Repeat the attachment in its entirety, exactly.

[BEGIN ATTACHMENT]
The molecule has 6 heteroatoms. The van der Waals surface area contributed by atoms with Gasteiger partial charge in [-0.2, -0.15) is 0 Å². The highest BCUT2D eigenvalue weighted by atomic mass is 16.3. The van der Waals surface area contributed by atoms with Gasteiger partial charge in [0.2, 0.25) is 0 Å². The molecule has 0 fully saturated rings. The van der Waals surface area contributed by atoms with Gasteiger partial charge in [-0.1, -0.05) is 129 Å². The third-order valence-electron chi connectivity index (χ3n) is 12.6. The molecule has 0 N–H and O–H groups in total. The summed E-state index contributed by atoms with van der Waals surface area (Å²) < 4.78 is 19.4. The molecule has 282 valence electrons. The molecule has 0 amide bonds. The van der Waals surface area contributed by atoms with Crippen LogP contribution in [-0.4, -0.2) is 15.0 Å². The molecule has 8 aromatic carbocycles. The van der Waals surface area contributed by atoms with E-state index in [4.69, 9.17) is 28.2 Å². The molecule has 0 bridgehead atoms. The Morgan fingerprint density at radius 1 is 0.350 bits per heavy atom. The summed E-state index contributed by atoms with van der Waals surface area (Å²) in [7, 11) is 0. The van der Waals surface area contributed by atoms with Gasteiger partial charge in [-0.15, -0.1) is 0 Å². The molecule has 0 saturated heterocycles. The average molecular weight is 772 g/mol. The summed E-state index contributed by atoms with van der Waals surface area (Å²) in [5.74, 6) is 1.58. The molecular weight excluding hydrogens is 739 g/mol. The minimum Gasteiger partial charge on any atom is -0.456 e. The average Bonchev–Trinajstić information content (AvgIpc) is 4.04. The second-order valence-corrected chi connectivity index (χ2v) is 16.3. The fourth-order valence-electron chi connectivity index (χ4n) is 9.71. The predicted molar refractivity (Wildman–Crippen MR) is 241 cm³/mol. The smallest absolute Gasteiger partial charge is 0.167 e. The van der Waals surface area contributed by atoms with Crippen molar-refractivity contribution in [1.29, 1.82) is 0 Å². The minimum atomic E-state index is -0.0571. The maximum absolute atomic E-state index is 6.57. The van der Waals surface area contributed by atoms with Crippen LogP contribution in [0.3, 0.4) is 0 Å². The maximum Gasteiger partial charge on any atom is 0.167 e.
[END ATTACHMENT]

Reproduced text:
The molecule has 6 heteroatoms. The van der Waals surface area contributed by atoms with Gasteiger partial charge in [-0.2, -0.15) is 0 Å². The highest BCUT2D eigenvalue weighted by atomic mass is 16.3. The van der Waals surface area contributed by atoms with Gasteiger partial charge in [0.2, 0.25) is 0 Å². The molecule has 0 fully saturated rings. The van der Waals surface area contributed by atoms with Gasteiger partial charge in [-0.1, -0.05) is 129 Å². The third-order valence-electron chi connectivity index (χ3n) is 12.6. The molecule has 0 N–H and O–H groups in total. The summed E-state index contributed by atoms with van der Waals surface area (Å²) < 4.78 is 19.4. The molecule has 282 valence electrons. The molecule has 0 amide bonds. The van der Waals surface area contributed by atoms with Crippen LogP contribution in [-0.4, -0.2) is 15.0 Å². The molecule has 8 aromatic carbocycles. The van der Waals surface area contributed by atoms with E-state index in [4.69, 9.17) is 28.2 Å². The molecule has 0 bridgehead atoms. The Morgan fingerprint density at radius 1 is 0.350 bits per heavy atom. The summed E-state index contributed by atoms with van der Waals surface area (Å²) in [7, 11) is 0. The van der Waals surface area contributed by atoms with Gasteiger partial charge in [-0.15, -0.1) is 0 Å². The molecule has 0 saturated heterocycles. The average molecular weight is 772 g/mol. The summed E-state index contributed by atoms with van der Waals surface area (Å²) in [5.74, 6) is 1.58. The molecular weight excluding hydrogens is 739 g/mol. The minimum Gasteiger partial charge on any atom is -0.456 e. The average Bonchev–Trinajstić information content (AvgIpc) is 4.04. The second-order valence-corrected chi connectivity index (χ2v) is 16.3. The fourth-order valence-electron chi connectivity index (χ4n) is 9.71. The predicted molar refractivity (Wildman–Crippen MR) is 241 cm³/mol. The smallest absolute Gasteiger partial charge is 0.167 e. The van der Waals surface area contributed by atoms with Crippen molar-refractivity contribution in [1.29, 1.82) is 0 Å². The minimum atomic E-state index is -0.0571. The maximum absolute atomic E-state index is 6.57. The van der Waals surface area contributed by atoms with Crippen LogP contribution in [0.3, 0.4) is 0 Å². The maximum Gasteiger partial charge on any atom is 0.167 e.